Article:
We are overhauling our product by completely moving from Microsoft and .NET family to open source (well one of the reasons is cost cutting and exponential increase in data).

We plan to move our data model completely from SQL Server (relational data) to Hadoop (the famous key-Value pair ecosystem).

In the beginning, we want to support both versions (say 1.0 and new v2.0). In order to maintain the data consistency, we plan to sync the data between both systems, which is a fairly challenging task and error prone, but we don't have any other option.

A bit confused where to start from, I am looking up to the community of experts. Any strategy/existing literature or any other kind of guidance in this direction would be greatly helpful.


I am not entirely sure how your code is structured, but if you currently have a data or persistence layer, or at least a database access class where all your SQL is executed through, you could override the save functions to write changes to both databases. If you do not have a data layer, you may want to considering writing one before starting the transition.

Otherwise, you could add triggers in MSSQL to update Hadoop, not sure what you can do in Hadoop to keep MSSQL in-sync.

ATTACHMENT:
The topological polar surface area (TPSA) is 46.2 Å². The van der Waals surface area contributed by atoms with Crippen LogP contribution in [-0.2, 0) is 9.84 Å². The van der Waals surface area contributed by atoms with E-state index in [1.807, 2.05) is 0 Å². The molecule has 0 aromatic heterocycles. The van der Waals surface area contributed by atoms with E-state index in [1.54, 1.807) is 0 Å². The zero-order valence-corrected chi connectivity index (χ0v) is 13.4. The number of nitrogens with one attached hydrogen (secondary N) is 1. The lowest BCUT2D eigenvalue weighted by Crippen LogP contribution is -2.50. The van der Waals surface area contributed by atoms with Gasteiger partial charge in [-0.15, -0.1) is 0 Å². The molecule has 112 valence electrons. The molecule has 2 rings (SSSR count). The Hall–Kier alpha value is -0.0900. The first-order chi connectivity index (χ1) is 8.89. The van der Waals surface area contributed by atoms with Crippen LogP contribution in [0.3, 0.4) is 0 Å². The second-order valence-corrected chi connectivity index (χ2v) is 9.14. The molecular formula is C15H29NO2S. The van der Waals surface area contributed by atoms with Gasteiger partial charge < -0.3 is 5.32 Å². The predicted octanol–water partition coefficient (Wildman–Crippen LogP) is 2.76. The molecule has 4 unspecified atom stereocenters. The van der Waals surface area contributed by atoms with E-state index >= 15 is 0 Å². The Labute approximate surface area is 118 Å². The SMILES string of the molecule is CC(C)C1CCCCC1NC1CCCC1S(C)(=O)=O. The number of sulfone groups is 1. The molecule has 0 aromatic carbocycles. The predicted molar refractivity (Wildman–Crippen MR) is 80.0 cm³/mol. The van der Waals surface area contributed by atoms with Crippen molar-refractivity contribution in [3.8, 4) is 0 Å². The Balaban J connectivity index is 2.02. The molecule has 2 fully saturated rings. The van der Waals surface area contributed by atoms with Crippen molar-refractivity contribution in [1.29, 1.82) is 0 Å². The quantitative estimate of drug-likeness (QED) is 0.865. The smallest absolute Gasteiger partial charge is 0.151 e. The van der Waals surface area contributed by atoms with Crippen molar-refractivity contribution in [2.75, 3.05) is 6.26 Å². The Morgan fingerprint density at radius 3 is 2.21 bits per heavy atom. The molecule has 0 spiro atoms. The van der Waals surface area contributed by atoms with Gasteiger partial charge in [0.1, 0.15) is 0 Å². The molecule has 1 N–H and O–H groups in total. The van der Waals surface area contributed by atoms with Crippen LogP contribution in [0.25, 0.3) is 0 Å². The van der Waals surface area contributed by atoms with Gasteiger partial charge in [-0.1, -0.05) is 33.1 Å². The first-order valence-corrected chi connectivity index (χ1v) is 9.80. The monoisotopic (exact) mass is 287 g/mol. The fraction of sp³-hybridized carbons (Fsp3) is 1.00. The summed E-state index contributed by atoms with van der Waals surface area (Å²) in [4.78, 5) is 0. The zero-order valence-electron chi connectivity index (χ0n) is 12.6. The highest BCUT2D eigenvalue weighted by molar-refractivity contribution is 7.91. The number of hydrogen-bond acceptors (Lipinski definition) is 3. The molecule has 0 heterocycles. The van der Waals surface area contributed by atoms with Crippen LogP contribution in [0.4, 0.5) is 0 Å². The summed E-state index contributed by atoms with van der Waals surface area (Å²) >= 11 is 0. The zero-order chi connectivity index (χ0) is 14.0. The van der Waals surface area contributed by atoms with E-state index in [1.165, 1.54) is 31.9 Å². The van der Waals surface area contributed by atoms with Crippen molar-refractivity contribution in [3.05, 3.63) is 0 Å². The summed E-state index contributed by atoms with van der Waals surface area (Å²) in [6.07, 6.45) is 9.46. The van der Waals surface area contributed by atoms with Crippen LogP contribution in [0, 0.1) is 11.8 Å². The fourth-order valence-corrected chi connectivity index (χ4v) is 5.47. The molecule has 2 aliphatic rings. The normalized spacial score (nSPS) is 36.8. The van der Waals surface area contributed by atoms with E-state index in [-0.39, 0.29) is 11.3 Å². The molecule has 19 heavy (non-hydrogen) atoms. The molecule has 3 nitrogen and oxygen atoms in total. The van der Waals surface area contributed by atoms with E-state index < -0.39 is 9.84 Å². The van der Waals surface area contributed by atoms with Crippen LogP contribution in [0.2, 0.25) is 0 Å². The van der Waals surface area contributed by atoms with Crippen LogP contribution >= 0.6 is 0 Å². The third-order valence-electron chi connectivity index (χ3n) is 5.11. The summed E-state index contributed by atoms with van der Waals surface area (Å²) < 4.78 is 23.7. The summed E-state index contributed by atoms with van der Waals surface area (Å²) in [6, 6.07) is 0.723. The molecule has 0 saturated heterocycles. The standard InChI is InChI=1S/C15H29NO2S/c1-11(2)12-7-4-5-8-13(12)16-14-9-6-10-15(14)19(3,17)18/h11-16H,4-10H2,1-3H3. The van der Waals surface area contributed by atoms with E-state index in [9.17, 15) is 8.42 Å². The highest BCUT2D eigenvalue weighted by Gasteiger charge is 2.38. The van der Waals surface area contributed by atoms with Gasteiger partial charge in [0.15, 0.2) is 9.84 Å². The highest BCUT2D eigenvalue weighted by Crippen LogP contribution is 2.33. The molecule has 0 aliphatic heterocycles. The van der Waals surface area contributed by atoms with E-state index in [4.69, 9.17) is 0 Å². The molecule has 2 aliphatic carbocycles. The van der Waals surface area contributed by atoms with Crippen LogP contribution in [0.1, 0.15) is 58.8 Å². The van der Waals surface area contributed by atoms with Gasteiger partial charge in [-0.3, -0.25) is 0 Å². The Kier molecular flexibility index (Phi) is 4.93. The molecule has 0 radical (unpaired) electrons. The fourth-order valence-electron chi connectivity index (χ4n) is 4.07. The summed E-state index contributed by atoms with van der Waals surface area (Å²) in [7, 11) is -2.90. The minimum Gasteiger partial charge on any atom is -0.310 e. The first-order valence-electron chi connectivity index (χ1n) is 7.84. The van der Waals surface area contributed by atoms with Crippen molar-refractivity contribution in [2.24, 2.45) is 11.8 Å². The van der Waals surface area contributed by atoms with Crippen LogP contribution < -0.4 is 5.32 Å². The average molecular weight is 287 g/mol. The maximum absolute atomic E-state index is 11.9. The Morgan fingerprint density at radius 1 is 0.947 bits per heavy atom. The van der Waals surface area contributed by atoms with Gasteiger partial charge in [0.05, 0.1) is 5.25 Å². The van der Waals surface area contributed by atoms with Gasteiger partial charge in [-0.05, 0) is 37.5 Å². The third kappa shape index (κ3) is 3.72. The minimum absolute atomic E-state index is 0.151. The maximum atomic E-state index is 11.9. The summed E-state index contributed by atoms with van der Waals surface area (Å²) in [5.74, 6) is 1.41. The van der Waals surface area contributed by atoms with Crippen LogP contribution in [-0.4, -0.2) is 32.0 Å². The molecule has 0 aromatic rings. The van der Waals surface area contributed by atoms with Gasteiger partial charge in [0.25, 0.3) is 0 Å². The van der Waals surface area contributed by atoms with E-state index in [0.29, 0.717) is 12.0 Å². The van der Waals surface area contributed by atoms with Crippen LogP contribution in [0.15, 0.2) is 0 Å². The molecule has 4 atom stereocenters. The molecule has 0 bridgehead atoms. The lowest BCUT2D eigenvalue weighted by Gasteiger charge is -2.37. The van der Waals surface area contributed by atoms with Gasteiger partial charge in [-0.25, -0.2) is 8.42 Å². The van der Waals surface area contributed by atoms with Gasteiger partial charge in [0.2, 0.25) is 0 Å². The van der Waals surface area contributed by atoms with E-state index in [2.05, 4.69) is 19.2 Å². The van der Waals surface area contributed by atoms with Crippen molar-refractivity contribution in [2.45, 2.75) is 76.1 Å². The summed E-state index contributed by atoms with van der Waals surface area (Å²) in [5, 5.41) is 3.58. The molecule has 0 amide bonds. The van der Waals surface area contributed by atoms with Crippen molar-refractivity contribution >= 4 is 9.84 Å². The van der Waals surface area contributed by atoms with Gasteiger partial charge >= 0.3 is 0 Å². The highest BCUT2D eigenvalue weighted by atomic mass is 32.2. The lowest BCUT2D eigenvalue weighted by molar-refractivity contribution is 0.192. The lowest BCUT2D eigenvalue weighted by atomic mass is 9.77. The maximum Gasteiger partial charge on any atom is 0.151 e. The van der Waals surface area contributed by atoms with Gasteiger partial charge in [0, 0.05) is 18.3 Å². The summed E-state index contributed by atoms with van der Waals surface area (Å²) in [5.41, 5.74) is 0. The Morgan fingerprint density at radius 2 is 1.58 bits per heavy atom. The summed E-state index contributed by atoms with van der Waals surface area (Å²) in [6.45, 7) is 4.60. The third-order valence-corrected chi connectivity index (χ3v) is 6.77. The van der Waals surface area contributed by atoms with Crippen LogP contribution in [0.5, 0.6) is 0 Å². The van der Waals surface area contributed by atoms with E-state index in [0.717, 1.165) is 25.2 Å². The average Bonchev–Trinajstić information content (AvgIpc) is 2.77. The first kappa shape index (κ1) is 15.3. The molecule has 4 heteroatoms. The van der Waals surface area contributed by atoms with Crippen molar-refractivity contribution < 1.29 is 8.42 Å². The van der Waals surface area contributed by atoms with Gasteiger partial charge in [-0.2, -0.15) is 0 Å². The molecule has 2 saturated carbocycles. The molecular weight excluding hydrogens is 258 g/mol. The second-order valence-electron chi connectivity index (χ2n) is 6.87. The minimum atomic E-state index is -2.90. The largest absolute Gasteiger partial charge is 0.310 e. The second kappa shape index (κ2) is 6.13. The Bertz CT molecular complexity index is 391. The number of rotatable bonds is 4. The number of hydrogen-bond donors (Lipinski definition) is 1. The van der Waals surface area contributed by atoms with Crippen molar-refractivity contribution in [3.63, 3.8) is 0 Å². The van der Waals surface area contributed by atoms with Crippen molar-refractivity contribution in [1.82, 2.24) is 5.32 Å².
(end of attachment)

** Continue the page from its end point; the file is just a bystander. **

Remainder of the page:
Or, you could have a process that runs every x minutes, that manually syncs the two databases.

Personally, I would try to avoid trying to maintain two databases of record. Moving changes from a new, experimental database to your stable database seems risky. You stand the chance of corrupting your stable system. Instead, I would write a convertor to move data from your relational DB to Hadoop. Then every night or so, copy your data into Hadoop and use it for the development and testing of your new system. I think test users would understand if you said your beta version is just a test playground, and won't effect your live product. If you plan on making major changes to your UI and fear some will not want to transition to 2.0, then you might be trying to tackle too much at once.

Those are the solutions I came up with... Good luck!

  • you are right. doing a bidirectional sync would mess up our stable database. we decided to keep it unidirectional. and keep an intermediate queue for the new version. If a user wants to experiment the new Beta, his data will eventually be synced to the stable DB. We have to take the rare chances of data inconsistency in this case. But it's temporary. Thanks Justin! -Panks – Panks Jun 16 '11 at 17:07
  • Two way synchronization seemed to be risky. We decided to keep a central point of in-memory-centralized cache that will be responsible to sync two different data repositories (having some intermediate adapters/transformers) – Panks Jun 20 '11 at 6:56
  • Justin could you please also go through stackoverflow.com/questions/6408091/… – Panks Jun 20 '11 at 7:35

Consider using a queuing tool like Flume (http://www.cloudera.com/blog/2010/07/whats-new-in-cdh3b2-flume/) to split your input between both systems.

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